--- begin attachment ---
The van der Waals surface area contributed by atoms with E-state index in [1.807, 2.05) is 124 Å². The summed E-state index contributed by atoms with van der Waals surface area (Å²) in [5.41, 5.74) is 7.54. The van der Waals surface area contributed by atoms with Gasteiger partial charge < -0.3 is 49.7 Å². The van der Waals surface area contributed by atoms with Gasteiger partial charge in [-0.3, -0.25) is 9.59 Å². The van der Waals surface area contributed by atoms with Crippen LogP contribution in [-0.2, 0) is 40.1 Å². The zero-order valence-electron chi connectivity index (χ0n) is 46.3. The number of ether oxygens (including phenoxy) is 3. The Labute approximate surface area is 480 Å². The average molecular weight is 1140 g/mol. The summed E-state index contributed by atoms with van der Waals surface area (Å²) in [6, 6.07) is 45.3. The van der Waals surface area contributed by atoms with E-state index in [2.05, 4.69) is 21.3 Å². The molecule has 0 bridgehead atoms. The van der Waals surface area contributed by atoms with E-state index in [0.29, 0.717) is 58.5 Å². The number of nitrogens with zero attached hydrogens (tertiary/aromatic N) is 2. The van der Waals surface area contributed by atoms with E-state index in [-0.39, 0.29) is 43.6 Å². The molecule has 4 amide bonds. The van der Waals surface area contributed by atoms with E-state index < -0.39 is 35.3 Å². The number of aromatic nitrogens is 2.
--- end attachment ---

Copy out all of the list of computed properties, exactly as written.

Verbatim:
The van der Waals surface area contributed by atoms with E-state index in [1.807, 2.05) is 124 Å². The summed E-state index contributed by atoms with van der Waals surface area (Å²) in [5.41, 5.74) is 7.54. The van der Waals surface area contributed by atoms with Gasteiger partial charge < -0.3 is 49.7 Å². The van der Waals surface area contributed by atoms with Gasteiger partial charge in [-0.3, -0.25) is 9.59 Å². The van der Waals surface area contributed by atoms with Crippen LogP contribution in [-0.2, 0) is 40.1 Å². The zero-order valence-electron chi connectivity index (χ0n) is 46.3. The number of ether oxygens (including phenoxy) is 3. The Labute approximate surface area is 480 Å². The average molecular weight is 1140 g/mol. The summed E-state index contributed by atoms with van der Waals surface area (Å²) in [6, 6.07) is 45.3. The van der Waals surface area contributed by atoms with E-state index in [2.05, 4.69) is 21.3 Å². The molecule has 0 bridgehead atoms. The van der Waals surface area contributed by atoms with E-state index in [0.29, 0.717) is 58.5 Å². The number of nitrogens with zero attached hydrogens (tertiary/aromatic N) is 2. The van der Waals surface area contributed by atoms with E-state index in [-0.39, 0.29) is 43.6 Å². The molecule has 4 amide bonds. The van der Waals surface area contributed by atoms with E-state index < -0.39 is 35.3 Å². The number of aromatic nitrogens is 2.